Why is it Ash Wednesday? A priest explains
- Credit: Archant
Ash Wednesday is a Christian holy day of repentance and reflection marking the first day of Lent - the six weeks of penitence leading up to Easter.
It falls 40 days before Easter, not including Sundays – the same length of time Jesus Christ spent fasting in the desert.
“It is a time of saying sorry to God for everything we have done wrong,” said Rev Canon Ian Tarrant, Rector of St Mary’s, High Road, South Woodford.
The day sees worshippers mark their foreheads with ash in the shape of a cross.
Explaining the symbolism, Rev Ian said: “In many ancient cultures the use of Ash is a way to symbolize repentance.”
“It is something that has been destroyed, something that has been burnt.”
“It represents the desolation that follows after recognising that you have done wrong.”
- 1 Plan to install gates at canalside development blocked despite ASB concerns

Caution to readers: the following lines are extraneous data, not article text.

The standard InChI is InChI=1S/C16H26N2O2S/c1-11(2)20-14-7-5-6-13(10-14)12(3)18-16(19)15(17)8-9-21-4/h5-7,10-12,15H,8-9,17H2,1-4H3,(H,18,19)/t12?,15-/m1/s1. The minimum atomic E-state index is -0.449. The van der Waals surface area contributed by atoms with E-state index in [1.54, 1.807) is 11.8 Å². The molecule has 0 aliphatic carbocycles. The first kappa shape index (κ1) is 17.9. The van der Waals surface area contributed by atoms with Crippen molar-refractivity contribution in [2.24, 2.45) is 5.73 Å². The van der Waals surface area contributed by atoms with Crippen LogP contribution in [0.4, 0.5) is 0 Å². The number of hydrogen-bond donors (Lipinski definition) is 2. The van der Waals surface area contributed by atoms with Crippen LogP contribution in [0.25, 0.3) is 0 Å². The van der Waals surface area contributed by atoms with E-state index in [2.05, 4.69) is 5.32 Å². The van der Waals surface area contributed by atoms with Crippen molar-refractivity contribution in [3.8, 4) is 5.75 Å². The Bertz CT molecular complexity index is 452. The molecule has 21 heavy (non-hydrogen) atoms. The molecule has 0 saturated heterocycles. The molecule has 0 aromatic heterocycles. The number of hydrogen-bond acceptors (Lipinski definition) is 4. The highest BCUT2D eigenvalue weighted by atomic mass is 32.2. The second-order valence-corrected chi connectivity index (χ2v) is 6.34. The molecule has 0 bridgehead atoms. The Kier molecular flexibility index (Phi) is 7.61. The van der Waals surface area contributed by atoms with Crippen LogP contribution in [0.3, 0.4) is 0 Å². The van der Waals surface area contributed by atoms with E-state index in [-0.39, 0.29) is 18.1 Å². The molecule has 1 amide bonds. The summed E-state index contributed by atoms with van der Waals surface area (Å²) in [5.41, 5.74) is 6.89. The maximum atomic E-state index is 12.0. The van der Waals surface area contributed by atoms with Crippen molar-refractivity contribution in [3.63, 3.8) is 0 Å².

- 2 Product sold at Tesco recalled due to risk of disease-causing bacteria
- 3 'Ruthless' killer sentenced for Isle of Dogs murder
- 4 Jailed: Eight east London offenders locked up in July
- 5 Man reportedly 'chased by moped rider with large knife' in Poplar
- 6 London Assembly: TfL urged to rethink plans to cut 78 bus routes
- 7 Teenager, 17, arrested after car crashes into Bow apartment building
- 8 Man 'seriously injured' after e-scooter fall
- 9 Leyton Orient have to settle for point at Swindon
- 10 Investigation under way after fire and explosion at Shoreditch block
But he added: “As well as apologising, we also say that we will be better in the future.”
“It’s about asking for God’s power to improve ourselves.”